In a further twist, the study indicated that it may have been manufactured in India. See previous 10Nov15:
"It is no problem for the authenticity of the Shroud if its flax or linen came from India, but there would be a problem for the anti-authenticity alternative because there is no record, and it would seem highly unlikely (to put it mildly) that Indians in any great numbers (indeed any at all) had access to the Shroud in the period 1260-1534, when the Shroud was in France. The Shroud was in the 13-16th centuries, as it is today, displayed but not allowed to be touched by the public."
and24Nov15:
"It is no problem for the authenticity of the Shroud if its flax or linen came from India, or even if the Shroud went, with the Apostle Thomas, to India in its early centuries. But there would be a problem for the anti- authenticity alternative because there is no record, and it would seem highly unlikely (to put it mildly) that Indians in any great numbers (indeed any at all) had access to the Shroud in the period 1260-1534, when the Shroud was in France."

Continued in part #3 of this series.

Notes
1. Schwortz, B.M., 2005, "In Memoriam: Raymond N. Rogers - July 21, 1927-March 8, 2005," 2005 Website News, Shroud.com; Wilson, I. & Schwortz, B., 2000, "The Turin Shroud: The Illustrated Evidence," Michael O'Mara Books: London, p.68. [return]
2. Damon, P.E., et al., 1989, "Radiocarbon Dating of the Shroud of Turin," Nature, Vol. 337, 16th February, pp.611-615, p.611. [return]
3. Wilson, 1998, p.111,278; Wilson, I., 2010, "The Shroud: The 2000-Year-Old Mystery Solved," Bantam Press: London, pp.222-223. [return]
4. Barcaccia, G., et al., 2015, "Uncovering the sources of DNA found on the Turin Shroud," Nature, Scientific Reports 5, 5 October. [return]
5. Barcaccia, et al., 2015. [return]
6. Wilson, I., 1979, "The Shroud of Turin: The Burial Cloth of Jesus Christ?," [1978], Image Books: New York NY, Revised edition, p.24. [return]
7. Freeman, C., 2014, "The Origins of the Shroud of Turin," History Today, Vol. 64, Issue 11, 24 October. [return]

Posted: 30 November 2015. Updated: 6 December 2015.

Tuesday, November 24, 2015

News articles #1: Uncovering the sources of DNA found on the Turin Shroud

As promised in my October Shroud of Turin News, where I commented on the news article "Shroud of Turin Offers Some DNA," GenomeWeb, October 06, 2015, which was a continuation of my comments on the paper, Barcaccia, G., et al., 2015, "Uncovering the sources of DNA found on the Turin Shroud," Nature, Scientific Reports 5, 5 October, in my "`Uncovering the sources of DNA found on the Turin Shroud' #1" and #2, this is part #1 of my comments on further news articles about the study. These will be in date order, with the articles' words in bold.


"Shroud of Turin DNA Comes from All over World," RealClearScience October 12, 2015, Alex B. Berezow

The Shroud of Turin, the supposed, It is not "supposed." The evidence is overwhelming that the Shroud of Turin is authentic, the very burial sheet of Jesus, bearing the imprint of His crucified and resurrected body!

burial cloth of Jesus of Nazareth, has remained an object of fascination for the Christian faithful and scientists alike. Note the Naturalistic ("nature is all there is - there is no supernatural") false dichotomy. It is the "Christian faithful" versus "scientists". But there are many scientist who are also Christians, and who are persuaded by the evidence that the Shroud is authentic. For example, Professor Giulio Fanti, Department of Mechanical Engineering, Padua University, Italy:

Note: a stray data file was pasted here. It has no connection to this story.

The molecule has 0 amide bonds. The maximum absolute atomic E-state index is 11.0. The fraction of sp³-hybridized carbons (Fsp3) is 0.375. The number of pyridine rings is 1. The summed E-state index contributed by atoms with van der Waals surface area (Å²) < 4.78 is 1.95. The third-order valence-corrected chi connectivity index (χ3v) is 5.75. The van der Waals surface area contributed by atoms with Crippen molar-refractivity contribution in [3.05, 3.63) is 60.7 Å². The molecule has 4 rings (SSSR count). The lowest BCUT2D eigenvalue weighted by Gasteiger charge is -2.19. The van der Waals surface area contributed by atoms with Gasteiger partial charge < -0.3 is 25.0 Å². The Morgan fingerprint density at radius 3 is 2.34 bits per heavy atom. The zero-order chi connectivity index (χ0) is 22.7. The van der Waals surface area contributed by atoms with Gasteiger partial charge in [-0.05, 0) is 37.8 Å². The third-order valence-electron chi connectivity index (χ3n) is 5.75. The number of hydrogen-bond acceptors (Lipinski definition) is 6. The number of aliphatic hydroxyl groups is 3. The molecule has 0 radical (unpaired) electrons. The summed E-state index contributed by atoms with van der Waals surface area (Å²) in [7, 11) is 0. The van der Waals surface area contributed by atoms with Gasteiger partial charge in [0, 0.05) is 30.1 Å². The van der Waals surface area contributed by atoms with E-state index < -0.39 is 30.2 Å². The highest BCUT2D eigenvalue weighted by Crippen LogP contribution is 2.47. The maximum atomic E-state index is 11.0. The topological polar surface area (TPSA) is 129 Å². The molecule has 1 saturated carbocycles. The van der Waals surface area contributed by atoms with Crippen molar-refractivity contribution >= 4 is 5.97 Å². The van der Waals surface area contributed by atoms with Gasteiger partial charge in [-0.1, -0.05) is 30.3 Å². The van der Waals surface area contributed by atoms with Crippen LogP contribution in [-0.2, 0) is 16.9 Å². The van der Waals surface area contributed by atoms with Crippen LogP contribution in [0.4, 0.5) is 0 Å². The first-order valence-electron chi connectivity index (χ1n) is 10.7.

"The first author [Fanti], having a scientific perspective and after long years dedicated to studying the Shroud, reaches the following conclusions on the subject. The Shroud is a particular `photograph' of Jesus Christ in His Resurrection, displaying the signs of the tortures He freely suffered for us all to be redeemed. It is the only `photograph' of Himself He allowed us to admire. It is addressed to the many doubtful persons and to those whose Christian faith is weak, reminding them that Jesus Christ has lived, and is living now, among us, and will be waiting for us at the end of our earthly life. In fact the Shroud has been especially given for persons with the hope that many others, pushed by the scientific interest aroused by this `impossible image,' come closer to Him and love Him better."[1]
And there have been pro-authenticist scientists who remained agnostics, like Yves Delage (1854-1920), an eminent French zoologist, who "estimated the probability that the image on the shroud was not caused by the body of Jesus Christ as 1 in 10 billion":
"Yves Delage (13 May 1854–7 October 1920) was a French zoologist known for his work into invertebrate physiology and anatomy. He also discovered the function of the semicircular canals in the inner ear. He is also famous for noting and preparing a speech on the Turin Shroud, arguing in favour of its authenticity. Delage estimated the probability that the image on the shroud was not caused by the body of Jesus Christ as 1 in 10 billion."[2]

Those who would suggest a supernatural origin nearly 2,000 years ago This is another naturalistic false dichotomy. While no doubt the majority of pro-authenticists, with Ian Wilson, assume that the image on the Shroud is a "`snapshot' of the [Jesus'] Resurrection":

"Even from the limited available information, a hypothetical glimpse of the power operating at the moment of creation of the Shroud's image may be ventured. In the darkness of the Jerusalem tomb the dead body of Jesus lay, unwashed, covered in blood, on a stone slab. Suddenly, there is a burst of mysterious power from it. In that instant ... the body becomes indelibly fused onto the cloth, preserving for posterity a literal `snapshot' of the Resurrection."[3]